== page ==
A Simple Heart HTML version
A Simple Soul — Gustave Flaubert
trait of Monsieur dressed in the costume of a dandy. It
communicated with a smaller room, in which there were two
little cribs, without any mattresses. Next, came the parlour
(always closed), filled with furniture covered with sheets. Then
a hall, which led to the study, where books and papers were
piled on the shelves of a book-case that enclosed three quar-
ters of the big black desk. Two panels were entirely hidden
under pen-and-ink sketches, Gouache landscapes and Audran
engravings, relics of better times and vanished luxury. On
the second floor, a garret-window lighted Felicite’s room,
which looked out upon the meadows.
She arose at daybreak, in order to attend mass, and she
worked without interruption until night; then, when din-
ner was over, the dishes cleared away and the door securely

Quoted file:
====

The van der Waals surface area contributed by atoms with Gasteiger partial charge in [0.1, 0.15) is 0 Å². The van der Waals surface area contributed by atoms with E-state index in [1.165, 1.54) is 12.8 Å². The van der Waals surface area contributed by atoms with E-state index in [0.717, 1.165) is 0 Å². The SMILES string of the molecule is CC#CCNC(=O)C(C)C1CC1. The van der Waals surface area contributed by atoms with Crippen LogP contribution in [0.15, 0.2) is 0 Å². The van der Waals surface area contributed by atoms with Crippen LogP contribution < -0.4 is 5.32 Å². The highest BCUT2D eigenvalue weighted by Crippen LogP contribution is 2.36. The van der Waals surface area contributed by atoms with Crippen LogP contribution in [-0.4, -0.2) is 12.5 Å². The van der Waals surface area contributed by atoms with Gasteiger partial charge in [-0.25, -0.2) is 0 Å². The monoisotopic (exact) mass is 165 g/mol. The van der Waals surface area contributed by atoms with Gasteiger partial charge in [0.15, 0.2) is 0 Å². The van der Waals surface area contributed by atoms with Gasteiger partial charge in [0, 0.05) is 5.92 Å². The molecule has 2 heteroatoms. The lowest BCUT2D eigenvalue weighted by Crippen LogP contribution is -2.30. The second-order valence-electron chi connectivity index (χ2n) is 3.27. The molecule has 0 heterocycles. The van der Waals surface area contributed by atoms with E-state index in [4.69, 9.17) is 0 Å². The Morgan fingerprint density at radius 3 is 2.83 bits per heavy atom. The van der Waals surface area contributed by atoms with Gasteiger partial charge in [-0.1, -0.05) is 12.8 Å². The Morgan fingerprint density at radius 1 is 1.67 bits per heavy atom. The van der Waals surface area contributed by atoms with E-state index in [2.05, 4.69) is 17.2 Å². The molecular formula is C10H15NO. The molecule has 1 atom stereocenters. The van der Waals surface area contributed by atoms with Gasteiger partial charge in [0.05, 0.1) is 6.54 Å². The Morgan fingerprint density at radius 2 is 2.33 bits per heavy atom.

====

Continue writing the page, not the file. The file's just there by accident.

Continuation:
locked, she would bury the log under the ashes and fall
asleep in front of the hearth with a rosary in her hand.
Nobody could bargain with greater obstinacy, and as for
cleanliness, the luster on her brass sauce-pans was the envy
and despair of other servants. She was most economical,
and when she ate she would gather up crumbs with the tip
of her finger, so that nothing should be wasted of the loaf of
bread weighing twelve pounds which was baked especially
for her and lasted three weeks.
Summer and winter she wore a dimity kerchief fastened
in the back with a pin, a cap which concealed her hair, a red
skirt, grey stockings, and an apron with a bib like those
worn by hospital nurses.
Her face was thin and her voice shrill. When she was
twenty-five, she looked forty. After she had passed fifty,
nobody could tell her age; erect and silent always, she re-
sembled a wooden figure working automatically.
LIKE EVERY OTHER WOMAN, she had had an affair of the heart.
Her father, who was a mason, was killed by falling from a
scaffolding. Then her mother died and her sisters went their
different ways; a farmer took her in, and while she was quite
small, let her keep cows in the fields. She was clad in miser-
able rags, beaten for the slightest offence and finally dis-
missed for a theft of thirty sous which she did not commit.
She took service on another farm where she tended the poul-